When I write about Christine, I can’t tell what happened in 1974 that made Christine Chubbuck famous because that would be a spoiler. Christine Chubbuck (Rebecca Hall) was a 29-years-old news reporter for WXLT-TV in Sarasota, Florida. Christine had her own talk show called Suncoast digest in which she talked about local and social interests. But she is always at odds with news director, Michael (Tracy Letts) who would like the newscast to be more sensational and cover murders and crimes (“blood and guts” someone says) to bring in higher ratings. The news that there might be positions opening in Baltimore, brings even more tensions and competition at the station. If that wasn’t enough, she suffers from sharp pains in the stomach, and as a result will have her ovaries removed. It is clear after a while that Christine’s depression is coming back. At times, it comes very close to manic depression. She lives with her mother, but always picks a fight with her. Her incoherent thinking is all over the map: she wants the job in Baltimore, she’s a virgin but wouldn’t it be nice if she finally had a romantic life now, especially before her ovaries are removed because she wants children, she wants that job in Baltimore, she buys a CB radio to listen to police calls and be the first to report it to the news, she needs that job in Baltimore. She does puppet shows for children at a local hospital, but they get increasingly weird and disturbing. There is a yelling match between Christine and Michael where Christine goes too far. There is a ray of hope when the handsome anchor, George Ryan (Michael C. Hall, no relation to Rebecca) invites her out on a date. The screenplay by Craig Shilowich is successfully showing the slow drip of mental illness. It is a relentless enemy. Shilowich and director Antonio Campos sets the film squarely in a realistic mid-1970s, complete with 70s long dresses, 70s pants, 70s hair and moustaches, and a fun soundtrack of songs from the 70s. Christine is such a difficult part to play, with all her contradictions, her mood swings and sudden shifts. Rebecca Hall’s Christine is an unvarnished portrait of a mentally ill woman, warts and all. With the marvellous Tracy Letts as her boss, there is a feeling of watching a harsher and less likable version of Lou Grant and Mary Tyler Moore (from The Mary Tyler Moore show). Lets hope these two will be remembered at Oscar time.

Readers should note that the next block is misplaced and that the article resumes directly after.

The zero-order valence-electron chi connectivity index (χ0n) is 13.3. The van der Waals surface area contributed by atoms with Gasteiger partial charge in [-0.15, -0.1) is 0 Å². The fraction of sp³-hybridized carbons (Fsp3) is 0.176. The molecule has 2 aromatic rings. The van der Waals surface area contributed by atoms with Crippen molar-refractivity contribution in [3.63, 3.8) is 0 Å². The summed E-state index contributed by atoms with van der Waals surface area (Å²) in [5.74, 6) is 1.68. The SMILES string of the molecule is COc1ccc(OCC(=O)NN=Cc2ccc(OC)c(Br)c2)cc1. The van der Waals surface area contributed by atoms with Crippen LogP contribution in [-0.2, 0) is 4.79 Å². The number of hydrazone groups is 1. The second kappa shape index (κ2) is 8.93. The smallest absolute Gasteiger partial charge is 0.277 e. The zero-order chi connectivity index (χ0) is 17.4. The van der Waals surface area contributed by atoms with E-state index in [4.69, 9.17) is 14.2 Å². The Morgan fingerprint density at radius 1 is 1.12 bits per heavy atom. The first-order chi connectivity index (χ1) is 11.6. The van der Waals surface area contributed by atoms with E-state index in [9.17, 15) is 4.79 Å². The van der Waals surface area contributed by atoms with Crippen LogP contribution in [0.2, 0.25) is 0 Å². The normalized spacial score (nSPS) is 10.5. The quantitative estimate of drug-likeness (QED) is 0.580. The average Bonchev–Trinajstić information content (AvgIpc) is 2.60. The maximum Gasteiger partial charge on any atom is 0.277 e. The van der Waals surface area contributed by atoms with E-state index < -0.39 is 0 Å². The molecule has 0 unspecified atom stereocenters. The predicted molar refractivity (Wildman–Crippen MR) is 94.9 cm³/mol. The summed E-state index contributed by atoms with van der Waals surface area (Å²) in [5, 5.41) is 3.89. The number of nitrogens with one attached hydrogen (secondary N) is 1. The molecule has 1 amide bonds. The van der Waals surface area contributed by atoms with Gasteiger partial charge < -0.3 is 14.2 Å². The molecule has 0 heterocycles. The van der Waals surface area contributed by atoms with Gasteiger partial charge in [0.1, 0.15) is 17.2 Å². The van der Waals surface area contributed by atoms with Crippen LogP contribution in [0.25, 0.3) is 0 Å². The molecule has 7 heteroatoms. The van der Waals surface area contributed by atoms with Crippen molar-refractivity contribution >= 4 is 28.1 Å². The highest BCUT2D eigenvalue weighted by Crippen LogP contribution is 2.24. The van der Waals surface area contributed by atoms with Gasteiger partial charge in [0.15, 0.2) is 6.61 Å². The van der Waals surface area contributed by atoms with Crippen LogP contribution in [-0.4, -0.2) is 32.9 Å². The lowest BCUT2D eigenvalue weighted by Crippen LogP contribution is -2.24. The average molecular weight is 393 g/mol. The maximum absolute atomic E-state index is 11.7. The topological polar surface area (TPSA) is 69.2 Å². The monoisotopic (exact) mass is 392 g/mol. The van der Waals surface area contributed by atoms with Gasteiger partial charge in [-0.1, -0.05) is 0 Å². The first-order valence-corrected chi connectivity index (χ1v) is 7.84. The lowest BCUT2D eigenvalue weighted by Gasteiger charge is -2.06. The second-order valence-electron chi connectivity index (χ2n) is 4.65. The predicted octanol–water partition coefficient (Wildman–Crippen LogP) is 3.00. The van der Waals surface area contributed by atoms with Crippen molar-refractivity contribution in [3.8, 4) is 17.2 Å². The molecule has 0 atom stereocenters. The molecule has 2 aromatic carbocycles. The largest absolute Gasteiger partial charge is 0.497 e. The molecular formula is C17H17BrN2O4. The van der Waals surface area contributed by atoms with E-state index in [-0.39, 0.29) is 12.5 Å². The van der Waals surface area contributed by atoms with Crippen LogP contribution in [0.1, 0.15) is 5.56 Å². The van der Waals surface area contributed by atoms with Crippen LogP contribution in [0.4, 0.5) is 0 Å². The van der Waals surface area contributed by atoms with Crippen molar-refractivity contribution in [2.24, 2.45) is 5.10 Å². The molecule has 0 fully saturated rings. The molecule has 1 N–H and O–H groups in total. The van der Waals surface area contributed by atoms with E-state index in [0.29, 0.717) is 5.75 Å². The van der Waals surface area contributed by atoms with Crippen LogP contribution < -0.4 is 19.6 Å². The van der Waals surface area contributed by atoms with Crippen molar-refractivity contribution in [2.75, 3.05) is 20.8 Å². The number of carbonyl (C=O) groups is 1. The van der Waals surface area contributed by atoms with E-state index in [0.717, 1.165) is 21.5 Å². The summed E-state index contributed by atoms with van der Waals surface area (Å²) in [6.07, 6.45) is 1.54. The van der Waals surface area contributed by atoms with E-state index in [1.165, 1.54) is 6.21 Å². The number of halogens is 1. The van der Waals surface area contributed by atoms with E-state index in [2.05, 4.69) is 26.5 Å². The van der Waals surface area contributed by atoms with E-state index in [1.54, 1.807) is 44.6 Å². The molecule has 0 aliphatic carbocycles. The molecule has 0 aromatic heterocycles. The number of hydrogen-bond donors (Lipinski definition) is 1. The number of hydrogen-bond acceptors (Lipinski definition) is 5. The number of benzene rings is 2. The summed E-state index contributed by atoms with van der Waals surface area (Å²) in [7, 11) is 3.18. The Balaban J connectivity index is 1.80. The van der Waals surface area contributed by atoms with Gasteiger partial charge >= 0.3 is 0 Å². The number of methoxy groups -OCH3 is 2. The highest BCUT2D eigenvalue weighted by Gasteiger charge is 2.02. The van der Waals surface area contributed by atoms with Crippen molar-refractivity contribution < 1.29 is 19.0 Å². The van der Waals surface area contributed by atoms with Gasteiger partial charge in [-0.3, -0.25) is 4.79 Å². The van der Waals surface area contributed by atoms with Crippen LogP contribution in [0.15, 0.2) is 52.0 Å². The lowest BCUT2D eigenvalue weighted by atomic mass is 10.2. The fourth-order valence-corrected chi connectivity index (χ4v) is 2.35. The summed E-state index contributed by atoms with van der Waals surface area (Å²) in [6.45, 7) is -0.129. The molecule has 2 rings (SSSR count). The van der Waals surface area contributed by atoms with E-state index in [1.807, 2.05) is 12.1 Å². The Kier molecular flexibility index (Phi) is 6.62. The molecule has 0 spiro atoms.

Michael C. Hall